Keep in mind there is some climbing involved to get to the summit - about 1,200 stairs. Try to get an early start so you can hike in the shade while climbing up the steepest portion along the cliff face. You will enter through the western entrance through the water gardens, leading through the boulder gardens before reaching the cliff face. Part way up the cliff face you'll have a chance to view well preserved ancient frescoes followed by the Mirror Wall. The Mirror Wall is covered in highly polished white plaster and contains graffiti from bygone travelers, some over a thousand years old.
A little more than half way up you'll reach the Lion's Paws Terrace named for the two gigantic Lion's Paws which is all that remains of a full sized Lion that guarded the final ascent to the summit. On the summit you'll see the remains of the Royal Palace, a larger water tank and incredible views in all directions.
There are plenty of places to stay near Sigiriya, but I would highly recommend staying at the Heritance Kandalama which is about a 20 minute drive away. This hotel is like no other we've stayed at in our years of travel. The hotel is seamlessly integrated with the local setting and natural environment.
On arriving, your first view is actually that of a giant green wall of vegetation encircling the hotel. Our driver Chanaka, who seemed to know everyone wherever we visited, introduced us to the manager on duty. Expecting the simplest room based on the rate we payed, we were pleasantly surprised to be led by the manager to a spacious suite overlooking the Kandalama Reservoir. Although he would not admit it, we are sure it was Chanaka's natural charms that got us the upgrade. Chanaka was also pleased as this was his favourite hotel to visit. In Sri Lanka, many hotels have a separate areas in or near the hotel for the drivers to stay, and he especially enjoyed the hiking he could do near the hotel.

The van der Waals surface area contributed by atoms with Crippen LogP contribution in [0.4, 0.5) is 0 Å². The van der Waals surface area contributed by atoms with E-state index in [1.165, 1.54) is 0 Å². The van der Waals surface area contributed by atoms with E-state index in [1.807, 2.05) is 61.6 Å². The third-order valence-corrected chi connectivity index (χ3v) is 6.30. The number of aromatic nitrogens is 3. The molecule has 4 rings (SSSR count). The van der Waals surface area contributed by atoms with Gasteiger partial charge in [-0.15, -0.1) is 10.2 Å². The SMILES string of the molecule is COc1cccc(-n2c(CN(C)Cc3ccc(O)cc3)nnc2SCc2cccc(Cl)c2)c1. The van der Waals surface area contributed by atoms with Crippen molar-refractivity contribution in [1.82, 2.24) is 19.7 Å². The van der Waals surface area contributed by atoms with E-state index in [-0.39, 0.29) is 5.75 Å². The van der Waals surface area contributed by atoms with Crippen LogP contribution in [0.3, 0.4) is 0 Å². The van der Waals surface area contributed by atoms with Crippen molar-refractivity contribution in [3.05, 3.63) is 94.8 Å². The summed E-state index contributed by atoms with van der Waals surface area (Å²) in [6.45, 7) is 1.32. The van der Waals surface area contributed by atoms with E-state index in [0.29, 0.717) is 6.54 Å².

We wandered along the entire length of the hotel checking out the views of the surrounding forest and mountains, with the Kandalama Reservoir below. Geoffrey Bawa, the well known architect who designed the hotel, had taken full advantage of the natural setting. I especially liked the entrance to the main lounge area via a tunnel that constantly had a cool breeze. Sections of the hotel's walkways wound around large boulders. And everywhere, including the rooftop dining area were surrounded by greenery and wildlife. One morning, I saw monkeys, a Hornbill and a Giant Squirrel outside our room window.
On the entrance to the hotel, we saw a large concrete foot on the top of a rocky hill. Our driver claimed that Geoffrey Bawa was flying around in a helicopter seeking a spot to build the hotel, and when he came across the site at Kandalama he dropped his boot out of the helicopter to mark the spot. Great story, although on closer inspection the foot marks the spot of the Kandalama Millennium time capsule place there in the year 2000, to be opened in 2999.
On separate days we visited the nearby historic former capitals of Sri Lanka - Polonnawura and Anuradhapura. Polonnaruwa was the capital starting in about 10th century and the ruins here are younger and generally in better condition than the older capital of Anuradhapura.
We hired a guide and started at the archaeological museum in Polonnaruwa to get an overview of the history and site. The remains of the Royal Palace give hints of what must once have been a massive 7 floor building with 50 rooms. The Sacred Quadrangle nearby has a series of impressive ruins, including the Vatadage which once housed the Buddha's tooth relic.
We happened upon the Gal Potha, a large stone slab with a former King's inscriptions. It is about 27' long by 5' wide - weighing 15 tons, and was carried about 100 kilometers to its current location 800 years ago. Good thing they had help from some elephants!